|Atlas of abundance and distribution patterns of ichthyoplankton from the Northeast Pacific Ocean and Bering Sea ecosystems based on research conducted by the Alaska Fisheries Science Center (1972-1996)|
Matarese, A.C.; Blood, D.M.; Picquelle, S.J.; Benson, J.L. (2003). Atlas of abundance and distribution patterns of ichthyoplankton from the Northeast Pacific Ocean and Bering Sea ecosystems based on research conducted by the Alaska Fisheries Science Center (1972-1996). NOAA Professional Paper NMFS, 1. NOAA: Seattle. 281 pp.
Part of: NOAA Professional Paper NMFS. NOAA: Seattle, Wash.. ISSN 1931-4590, more
|Authors|| || Top |
- Matarese, A.C.
- Blood, D.M.
- Picquelle, S.J.
- Benson, J.L.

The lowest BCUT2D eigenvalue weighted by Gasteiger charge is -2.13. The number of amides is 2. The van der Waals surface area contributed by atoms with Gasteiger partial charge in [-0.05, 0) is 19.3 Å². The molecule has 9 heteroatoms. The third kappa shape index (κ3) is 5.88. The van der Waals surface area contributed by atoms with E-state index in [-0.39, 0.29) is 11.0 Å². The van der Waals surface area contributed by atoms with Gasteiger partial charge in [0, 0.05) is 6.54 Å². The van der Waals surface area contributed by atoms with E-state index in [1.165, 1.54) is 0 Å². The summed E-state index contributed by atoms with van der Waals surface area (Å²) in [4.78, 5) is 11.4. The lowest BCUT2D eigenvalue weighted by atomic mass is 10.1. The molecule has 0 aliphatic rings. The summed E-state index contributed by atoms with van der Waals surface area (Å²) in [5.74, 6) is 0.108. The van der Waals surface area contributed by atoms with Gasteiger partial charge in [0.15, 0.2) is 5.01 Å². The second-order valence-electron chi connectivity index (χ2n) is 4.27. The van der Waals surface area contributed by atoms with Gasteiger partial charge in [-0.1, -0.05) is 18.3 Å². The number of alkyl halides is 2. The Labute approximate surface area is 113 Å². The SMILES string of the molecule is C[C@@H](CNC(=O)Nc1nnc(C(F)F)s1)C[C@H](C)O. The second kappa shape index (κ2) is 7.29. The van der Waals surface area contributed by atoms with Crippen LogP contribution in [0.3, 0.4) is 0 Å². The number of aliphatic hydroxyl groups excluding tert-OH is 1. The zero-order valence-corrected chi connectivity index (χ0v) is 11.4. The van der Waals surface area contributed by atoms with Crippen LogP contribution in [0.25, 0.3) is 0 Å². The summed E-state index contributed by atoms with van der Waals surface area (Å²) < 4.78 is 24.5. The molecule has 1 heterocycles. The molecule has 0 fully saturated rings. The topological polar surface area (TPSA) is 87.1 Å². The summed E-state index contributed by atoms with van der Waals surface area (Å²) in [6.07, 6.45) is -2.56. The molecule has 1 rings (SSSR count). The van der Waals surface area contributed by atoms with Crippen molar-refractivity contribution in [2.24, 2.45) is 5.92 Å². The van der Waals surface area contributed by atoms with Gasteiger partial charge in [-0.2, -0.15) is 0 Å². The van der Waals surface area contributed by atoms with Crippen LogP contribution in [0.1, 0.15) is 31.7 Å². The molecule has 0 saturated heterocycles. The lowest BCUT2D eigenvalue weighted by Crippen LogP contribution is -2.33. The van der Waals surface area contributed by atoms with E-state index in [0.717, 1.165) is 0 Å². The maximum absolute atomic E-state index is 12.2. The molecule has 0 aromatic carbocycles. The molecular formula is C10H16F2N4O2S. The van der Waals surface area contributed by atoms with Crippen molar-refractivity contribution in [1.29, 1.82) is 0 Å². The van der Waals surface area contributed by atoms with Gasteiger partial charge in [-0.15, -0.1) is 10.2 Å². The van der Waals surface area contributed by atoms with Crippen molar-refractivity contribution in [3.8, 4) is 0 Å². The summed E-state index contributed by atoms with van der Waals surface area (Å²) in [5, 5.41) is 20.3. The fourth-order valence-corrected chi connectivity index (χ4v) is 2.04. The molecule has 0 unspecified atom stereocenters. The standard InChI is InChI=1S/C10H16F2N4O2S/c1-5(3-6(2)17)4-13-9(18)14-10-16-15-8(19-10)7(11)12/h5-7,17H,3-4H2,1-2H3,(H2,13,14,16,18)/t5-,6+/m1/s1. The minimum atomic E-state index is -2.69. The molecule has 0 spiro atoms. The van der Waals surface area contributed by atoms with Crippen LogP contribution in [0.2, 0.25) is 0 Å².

This regional atlas summarizes and illustrates the distribution and abundance patterns of fish eggs and larvae of 102 taxa within 34 families found in the Northeast Pacific Ocean including the Bering Sea, Gulf of Alaska, and U.S. west coast ecosystems. Data were collected over a 20+ year period (1972-1996) by the Recruitment Processes Program of the Alaska Fisheries Science Center (AFSC). Ichthyoplankton catch records used in this atlas were generated from 11,379 tows taken during 100 cruises. For each taxon, general life history data are briefly summarized from the literature. Published information on distribution patterns of eggs and larvae are reviewed for the study area. Data from AFSC ichthyoplankton collections were combined to produce an average spatial distribution for each taxon. These data were also used to estimate mean abundance and percent occurrence by year and month, and relative abundance by larval length and season. Abundance from each tow was measured as catch per 10 m2 surface area. A larval distribution and abundance map was produced with a geographic information system using ArcInfo software. For taxa with identifiable pelagic eggs, distribution maps showing presence or absence of eggs are presented. Presence or absence of adults in the study area is mapped based on recent literature and data from AFSC groundfish surveys. Distributional records for adults and early life history stages revealed several new range extensions.